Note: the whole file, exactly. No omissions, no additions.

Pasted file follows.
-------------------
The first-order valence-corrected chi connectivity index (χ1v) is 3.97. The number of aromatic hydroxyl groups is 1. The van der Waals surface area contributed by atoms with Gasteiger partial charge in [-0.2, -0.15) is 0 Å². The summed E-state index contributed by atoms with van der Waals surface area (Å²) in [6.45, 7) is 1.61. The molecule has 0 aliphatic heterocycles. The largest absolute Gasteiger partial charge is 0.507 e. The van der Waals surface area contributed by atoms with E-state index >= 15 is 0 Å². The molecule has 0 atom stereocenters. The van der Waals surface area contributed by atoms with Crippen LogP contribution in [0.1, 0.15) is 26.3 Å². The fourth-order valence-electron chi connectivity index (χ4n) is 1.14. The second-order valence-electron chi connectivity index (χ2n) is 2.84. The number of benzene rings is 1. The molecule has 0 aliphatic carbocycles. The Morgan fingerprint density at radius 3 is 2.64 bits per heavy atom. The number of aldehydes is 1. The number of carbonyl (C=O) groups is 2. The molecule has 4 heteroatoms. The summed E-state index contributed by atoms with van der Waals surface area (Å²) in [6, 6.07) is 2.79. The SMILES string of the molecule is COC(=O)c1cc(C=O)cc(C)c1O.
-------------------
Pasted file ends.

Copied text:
The first-order valence-corrected chi connectivity index (χ1v) is 3.97. The number of aromatic hydroxyl groups is 1. The van der Waals surface area contributed by atoms with Gasteiger partial charge in [-0.2, -0.15) is 0 Å². The summed E-state index contributed by atoms with van der Waals surface area (Å²) in [6.45, 7) is 1.61. The molecule has 0 aliphatic heterocycles. The largest absolute Gasteiger partial charge is 0.507 e. The van der Waals surface area contributed by atoms with E-state index >= 15 is 0 Å². The molecule has 0 atom stereocenters. The van der Waals surface area contributed by atoms with Crippen LogP contribution in [0.1, 0.15) is 26.3 Å². The fourth-order valence-electron chi connectivity index (χ4n) is 1.14. The second-order valence-electron chi connectivity index (χ2n) is 2.84. The number of benzene rings is 1. The molecule has 0 aliphatic carbocycles. The Morgan fingerprint density at radius 3 is 2.64 bits per heavy atom. The number of aldehydes is 1. The number of carbonyl (C=O) groups is 2. The molecule has 4 heteroatoms. The summed E-state index contributed by atoms with van der Waals surface area (Å²) in [6, 6.07) is 2.79. The SMILES string of the molecule is COC(=O)c1cc(C=O)cc(C)c1O.